I have aged out of Cosmopolitan.
We knew, this already, of course; we’re your crabby Internet grandmothers, after all. But when I passed by this cover and it said Emma Chamberlain was “the most popular girl in the world,” I thought, “Who?” And then, “Whoever she is, she must be furious right now,” because that is a godawful photo, shot right up her nose, with eyes that look as sleepy and stoned as I have ever seen on an actual professional magazine cover. It does not make me want to read about this person. I do not want to buy this person’s skort. It has the vibe of like high school, with a girl I’m being told is popular standing over me and looking down her nose while I think, “But why?” Also, Emma is 18. She seems young for this magazine. As Jessica noted, is this a sales experiment or elaborate demographic test for Cosmo?)
And then I read the story, in which the late-20s writer frets over her lack of understanding of what’s cool (I could theoretically be said writer’s mother, if I had gotten pregnant in high school, so if she isn’t sure then I for SURE am not), before talking to an 18-year old influencer and YouTube star who is apparently the embodiment of it. Thereafter, it was confirmed: I’m old and I’m out. My eyes cross, in general, when I read descriptions of YouTube content that are meant to explain to me what people like Emma do; Emma’s Wikipedia page is a prime example. I came away from that feeling even more ignorant than when I began it. The article here strives to make me understand her popularity, and comes up with, “She’s real,” “She DGAF,” and she “reject[s] the standard YouTube thirst trap for a fuck-it kind of irreverence,” which I think might be the same thing as saying someone DGAF — which makes me wonder if the author too was not completely sure what to say (she did make me laugh when she politely persisted in calling Emma an influencer despite Emma not believing in the word influencer, because it’s true: That IS what she is; insisting she isn’t would be like if ScarJo insisted she isn’t an actress because the word “act” detracts from her work’s emotional realness, or something).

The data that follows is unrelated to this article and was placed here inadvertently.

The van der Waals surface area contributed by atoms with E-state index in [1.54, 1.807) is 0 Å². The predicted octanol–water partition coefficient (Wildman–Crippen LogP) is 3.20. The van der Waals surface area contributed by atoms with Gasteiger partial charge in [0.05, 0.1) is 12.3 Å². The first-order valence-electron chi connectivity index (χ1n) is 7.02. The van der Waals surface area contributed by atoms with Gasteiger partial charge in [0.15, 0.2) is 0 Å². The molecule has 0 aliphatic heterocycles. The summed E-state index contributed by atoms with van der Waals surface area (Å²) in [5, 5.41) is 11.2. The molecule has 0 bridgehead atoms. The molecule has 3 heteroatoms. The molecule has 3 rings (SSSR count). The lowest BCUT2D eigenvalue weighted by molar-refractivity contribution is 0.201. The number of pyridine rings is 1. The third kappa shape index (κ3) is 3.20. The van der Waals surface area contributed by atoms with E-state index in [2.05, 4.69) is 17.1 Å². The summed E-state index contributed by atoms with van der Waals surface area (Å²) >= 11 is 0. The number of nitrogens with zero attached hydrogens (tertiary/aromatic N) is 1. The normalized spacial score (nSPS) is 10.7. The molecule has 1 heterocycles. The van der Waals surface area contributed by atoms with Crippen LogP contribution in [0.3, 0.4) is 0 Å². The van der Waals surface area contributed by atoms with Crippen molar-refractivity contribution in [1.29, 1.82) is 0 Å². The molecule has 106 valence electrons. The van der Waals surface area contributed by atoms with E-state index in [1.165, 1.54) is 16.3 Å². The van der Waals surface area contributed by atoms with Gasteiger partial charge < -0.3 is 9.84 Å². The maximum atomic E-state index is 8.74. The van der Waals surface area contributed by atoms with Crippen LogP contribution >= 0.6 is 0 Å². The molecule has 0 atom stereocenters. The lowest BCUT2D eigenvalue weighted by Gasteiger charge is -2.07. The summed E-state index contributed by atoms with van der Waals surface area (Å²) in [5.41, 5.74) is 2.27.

Also, not for nothing, I’m over not giving a fuck. It’s okay to give a fuck, Emma! Give many fucks! There are many things about which fucks are good to give! I always wonder people who continually insist they DGAF and don’t care if they’re cool actually truly DGAF. Doesn’t that start to mean they want their apparent lack of interest in coolness to make them cooler? At what point are you authentic and at what point are you making choices in service of appearing authentic that become playing a role of a Super Authentic Person?
Then again, Emma is 18, so it’s a little early in her life for existential debate. She is still figuring all of it out — hell, in some ways, aren’t we all? — and bless her if she manages to keep her head while all around her in Hollywood are losing theirs. She dropped out of high school to pursue whatever it is she’s doing, and she’s apparently very good at it, so I hope it continues to be lucrative and that life remains kind to her. You’ll just have to phone me in the nursing home to let me know. I am so ancient now that apparently my kids will be moving me into it tomorrow.